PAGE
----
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Talkin' Loud and Sayin' Nothing

From Wikipedia, the free encyclopedia

"Talking Loud and Saying Nothing - Part I"
Single by James Brown
from the album There It Is
B-side "Talking Loud and Saying Nothing - Part II"
Released February 1972 (1972-02)
Format 7" (stereo)
Recorded October 1, 1970, Bobby Smith Studios, Macon, Georgia
Genre Funk
Length
  • 3:15 (Part I)
  • 4:00 (Part II)
  • 14:42 (complete version)
  • 5:07 (original version)
Label Polydor
14109
Songwriter(s)
Producer(s) James Brown
James Brown charting singles chronology
"I'm a Greedy Man - Part I"
(1971)
"Talking Loud and Saying Nothing - Part I"
(1972)
"King Heroin"
(1972)
"I'm a Greedy Man - Part I"
(1971)
"Talking Loud and Saying Nothing - Part I"
(1972)
"King Heroin"
(1972)

"Talkin' Loud and Sayin' Nothing" is a funk song written by James Brown and Bobby Byrd. Recorded in 1970 by Brown and the original J.B.'s with Byrd on backing vocals and updated with a new melody in 1972, it was twice released as a two-part single in 1972. It reached number one on the U.S. Hot Soul Singles chart and number twenty-seven on the Billboard Hot 100 during the spring of that year.[1][2] It also appeared on the album There It Is. Critic Robert Christgau called it "the loosest and most infectious of Brown's many socially conscious jams."[3]It is in this song we learn that Brown originally envisioned rapping as call and response .The original version was more rock-oriented and featured on The Singles Vol Six.1969-1970.

According to Brown, "Talkin' Loud and Sayin' Nothing" was "aimed at the politicians who were running their mouths but had no knowledge of what life was like for a lot of people in [the United States]" as well as "some of the cats on their soapboxes... who were telling the people one thing while manipulating their emotions for personal gain."[4] Biographer RJ Smith described it as "an open criticism of self-styled arbiters of racial justice" who attacked Brown for his often-heterodox political stances.[5]

In the middle of the song Brown orders all the band members to temporarily stop playing while he and Byrd maintain the rhythm using their voices alone - an early example of a dance music breakdown.

Personnel

  • James Brown - lead vocal

with The J.B.'s:

Chart positions

Chart (1972) Peak
position
U.S. Billboard Hot 100 27
U.S. Billboard R&B 1

Withdrawn version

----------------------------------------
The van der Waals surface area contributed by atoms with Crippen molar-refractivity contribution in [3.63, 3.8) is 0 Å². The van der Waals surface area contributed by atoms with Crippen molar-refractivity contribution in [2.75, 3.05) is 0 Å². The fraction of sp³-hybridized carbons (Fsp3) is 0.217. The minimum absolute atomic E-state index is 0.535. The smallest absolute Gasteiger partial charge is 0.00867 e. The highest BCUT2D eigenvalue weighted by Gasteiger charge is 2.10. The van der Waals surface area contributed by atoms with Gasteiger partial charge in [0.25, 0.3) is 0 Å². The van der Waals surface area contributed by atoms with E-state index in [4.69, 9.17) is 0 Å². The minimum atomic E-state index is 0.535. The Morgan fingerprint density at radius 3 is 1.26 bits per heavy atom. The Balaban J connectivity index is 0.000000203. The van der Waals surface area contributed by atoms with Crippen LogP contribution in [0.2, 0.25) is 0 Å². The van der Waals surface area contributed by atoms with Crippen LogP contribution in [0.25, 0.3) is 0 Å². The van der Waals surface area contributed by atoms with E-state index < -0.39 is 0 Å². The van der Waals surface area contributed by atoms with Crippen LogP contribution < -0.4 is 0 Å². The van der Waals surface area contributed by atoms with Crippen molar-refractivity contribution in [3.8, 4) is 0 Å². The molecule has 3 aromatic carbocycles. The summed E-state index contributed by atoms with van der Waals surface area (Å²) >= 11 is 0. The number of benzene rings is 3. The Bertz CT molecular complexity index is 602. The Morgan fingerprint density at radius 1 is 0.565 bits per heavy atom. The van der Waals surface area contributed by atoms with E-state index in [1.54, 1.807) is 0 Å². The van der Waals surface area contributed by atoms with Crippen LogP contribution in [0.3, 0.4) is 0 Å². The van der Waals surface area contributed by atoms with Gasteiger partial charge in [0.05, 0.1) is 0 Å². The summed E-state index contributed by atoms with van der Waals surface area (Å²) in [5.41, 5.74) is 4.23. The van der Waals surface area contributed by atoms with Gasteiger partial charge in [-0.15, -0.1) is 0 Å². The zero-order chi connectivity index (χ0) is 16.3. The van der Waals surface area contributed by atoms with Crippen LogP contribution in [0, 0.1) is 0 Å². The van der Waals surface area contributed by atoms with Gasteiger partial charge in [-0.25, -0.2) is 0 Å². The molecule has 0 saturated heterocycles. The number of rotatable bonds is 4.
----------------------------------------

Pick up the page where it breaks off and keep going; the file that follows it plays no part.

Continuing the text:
Brown recorded a blues-rock oriented version of the song on February 26, 1970 at the King studios in Cincinnati, Ohio. His backup band on this version consisted of his arranger David Matthews on organ, Kenny Poole on fuzz guitar, Michael Moore (who later played on Brown's 1972 hit "King Heroin") on bass, and Jimmy Madison on drums. This group would record one album under the name The Grodeck Whipperjenny for Brown's People label, and back Brown on his final King album in 1971, Sho' Is Funky Down Here. This version, split in two parts, was scheduled for release on King 45-P-6359, and several copies were pressed on both white and black labels, but the record was withdrawn from release before it could be distributed. (The J.B.'s-backed version was to have been concurrently released as 45-S-6359, but no copies of this variation are known to exist.) The full version (5:07) of this blues-rock rendition was issued in 2000 on the compilation CD James Brown's Funky People: Volume 3.

Other versions

A remixed version of "Talkin' Loud and Sayin' Nothing" was included on the 1986 James Brown compilation album In the Jungle Groove.

A longer version of the song (9:28) is included in the Star Time box set.

The complete version of the song (14:42) was released in 1996 on the compilation CD Funk Power 1970: A Brand New Thang.

Living Colour recorded a cover version in 1991 for their Biscuits EP.

See also

References

  1. ^ Whitburn, Joel (2004). Top R&B/Hip-Hop Singles: 1942-2004. Record Research. p. 85. 
  2. ^ White, Cliff (1991). "Discography". In Star Time (pp. 54–59) [CD booklet]. New York: PolyGram Records.
  3. ^ "The Genius: James Brown". Robert Christgau. 2007-01-25. Retrieved 2016-10-07. 
  4. ^ Brown, James, and Bruce Tucker (1986). James Brown: The Godfather of Soul, 241. New York: Thunder's Mouth Press.
  5. ^ Smith, R.J. (2012). The One: The Life and Music of James Brown, 264. New York: Gotham Books.
  6. ^ Leeds, Alan, and Harry Weinger (1991). "Star Time: Song by Song". In Star Time (pp. 46–53) [CD booklet]. New York: PolyGram Records.

External links

This page was last edited on 1 December 2017, at 12:59.
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